The Consent Process for Elective Hip and Knee Arthroplasty: Does Information on Handwritten Forms Meet Prescribed Standards?

The Consent Process for Elective Hip and Knee Arthroplasty: Does Information on Handwritten Forms Meet Prescribed Standards?
Anirudh Sharma, Osasumwen Adelowo, Santosh Bindumadhavan, Naufal Ahmed, Amir-Reza Jenabzadeh
Cureus, 28 March 2022; 14(3)
Abstract
Introduction
The process of informed consent is vital, not only to good clinical practice and patient care, but also to avoid negligence and malpractice claims. Elective hip and knee arthroplasty numbers are increasing globally, and the British Orthopaedic Association (BOA) has endorsed standards for obtaining written consent for these procedures. Many centres in the United Kingdom and globally, use handwritten consent forms to document informed consent, leaving open the potential for missing out important procedure and risk-related information. Our study aimed to assess whether information on handwritten consent forms was compliant with BOA standards for elective arthroplasty of the hip and knee.
Methods
We retrospectively reviewed 70 handwritten consent forms, across theatre lists of 12 arthroplasty consultants at our elective arthroplasty centre. These included 35 forms each for hip and knee arthroplasty respectively. We compared the information on these forms to the standards prescribed by the BOA. We assessed compliance of the forms with common, less common and rare risks of hip and knee replacement, as described by the BOA. We also noted the designation of the person filling out the form (consultant, registrar or nurse practitioner) and whether this affected information on the form. We assessed the forms for legibility issues, and whether the setting (clinic/pre-operative ward) affected information on the form.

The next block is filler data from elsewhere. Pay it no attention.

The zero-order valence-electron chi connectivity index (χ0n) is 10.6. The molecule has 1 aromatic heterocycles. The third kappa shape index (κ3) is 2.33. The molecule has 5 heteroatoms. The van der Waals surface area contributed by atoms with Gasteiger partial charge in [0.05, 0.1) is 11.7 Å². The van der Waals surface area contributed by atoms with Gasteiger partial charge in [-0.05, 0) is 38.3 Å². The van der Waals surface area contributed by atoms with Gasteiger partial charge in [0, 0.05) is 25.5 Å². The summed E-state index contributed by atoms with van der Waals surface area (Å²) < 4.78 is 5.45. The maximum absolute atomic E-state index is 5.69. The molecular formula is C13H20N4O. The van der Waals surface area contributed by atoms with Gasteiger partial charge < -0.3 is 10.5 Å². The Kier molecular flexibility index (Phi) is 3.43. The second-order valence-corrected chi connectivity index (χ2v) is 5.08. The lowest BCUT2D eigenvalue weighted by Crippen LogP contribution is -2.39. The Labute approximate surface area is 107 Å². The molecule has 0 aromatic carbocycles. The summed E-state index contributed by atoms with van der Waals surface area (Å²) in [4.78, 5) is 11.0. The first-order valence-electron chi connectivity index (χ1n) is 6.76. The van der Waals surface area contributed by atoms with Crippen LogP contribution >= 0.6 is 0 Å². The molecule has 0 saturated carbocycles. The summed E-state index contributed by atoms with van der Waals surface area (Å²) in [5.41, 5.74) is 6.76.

Results
None of the 70 forms reviewed achieved full compliance with BOA standards. When assessed for common risks of hip and knee arthroplasty, the number of compliant forms was 25.7% and 42.8%, respectively. None of the forms mentioned all rare risks of either hip or knee arthroplasty. We identified legibility issues in 12 of 70 (17.1%) forms. There was no significant difference in information written on forms filled out by consultants, registrars or nurse practitioners, or between forms filled out in the clinic versus those on the pre-operative ward.
Conclusion
Handwritten forms lack compliance with prescribed standards for written informed consent in elective hip and knee arthroplasty. Ideally, a pre-written consent form should be used, but with the option of adding information individually tailored to the patients’ background. This ensures that good clinical practice is optimally followed, and reduces the potential risk of any litigation.

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